Impacts of Argentine ants on avian nesting success

Andrew Suarez, P. Yeh, T. J. Case

Research output: Contribution to journalArticlepeer-review

Abstract

Biological invasions can have severe and widespread impacts on ecological communities. A few species of ants have become particularly damaging invaders but quantitative data of their impacts on many taxa is still lacking. We provide experimental evidence using artificial nests baited with quail eggs that the invasive Argentine ant (Linepithema humile) can be a significant avian nest predator - Argentine ants recruited to more nests and in higher abundance than the native ant species they displace. However, at a site invaded by Argentine ants, we monitored over 400 nests of a ground-nesting species, the Dark-eyed Junco (Junco hyemalis), and found that less than 2 % of nests failed as a result of Argentine ant predation/infestation. A review of the literature also suggests that Argentine ants may not be a serious threat to bird nests relative to other predators or parasites. However, invasive ants with the capability of overwhelming prey though stinging (specifically the red-imported fire ant, Solenopsis invicta), may have a higher impact on avian nesting success.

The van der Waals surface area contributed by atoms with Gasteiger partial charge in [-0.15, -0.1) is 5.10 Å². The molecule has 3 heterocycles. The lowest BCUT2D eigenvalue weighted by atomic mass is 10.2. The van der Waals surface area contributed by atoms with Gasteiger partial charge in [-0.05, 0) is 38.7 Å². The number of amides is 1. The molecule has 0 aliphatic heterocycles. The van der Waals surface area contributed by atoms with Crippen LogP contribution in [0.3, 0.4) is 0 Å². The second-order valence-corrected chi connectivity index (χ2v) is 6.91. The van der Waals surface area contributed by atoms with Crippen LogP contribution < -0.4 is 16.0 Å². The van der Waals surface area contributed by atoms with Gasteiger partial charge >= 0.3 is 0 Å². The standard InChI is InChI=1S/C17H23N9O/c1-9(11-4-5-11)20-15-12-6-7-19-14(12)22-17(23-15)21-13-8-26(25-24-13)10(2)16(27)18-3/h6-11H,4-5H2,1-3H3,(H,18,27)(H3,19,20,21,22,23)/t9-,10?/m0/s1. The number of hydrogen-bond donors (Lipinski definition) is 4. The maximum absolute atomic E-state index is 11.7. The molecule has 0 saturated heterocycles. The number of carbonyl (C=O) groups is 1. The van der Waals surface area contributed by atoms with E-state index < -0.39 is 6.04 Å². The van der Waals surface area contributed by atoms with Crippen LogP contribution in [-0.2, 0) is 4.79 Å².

Original languageEnglish (US)
Pages (from-to)378-382
Number of pages5
JournalInsectes Sociaux
Volume52
Issue number4
DOIs
StatePublished - Nov 1 2005

Keywords

  • Ant invasions
  • Argentine ants
  • Linepithema humile
  • Red imported fire ant
  • Solenopsis invicta

ASJC Scopus subject areas

  • Ecology, Evolution, Behavior and Systematics
  • Insect Science

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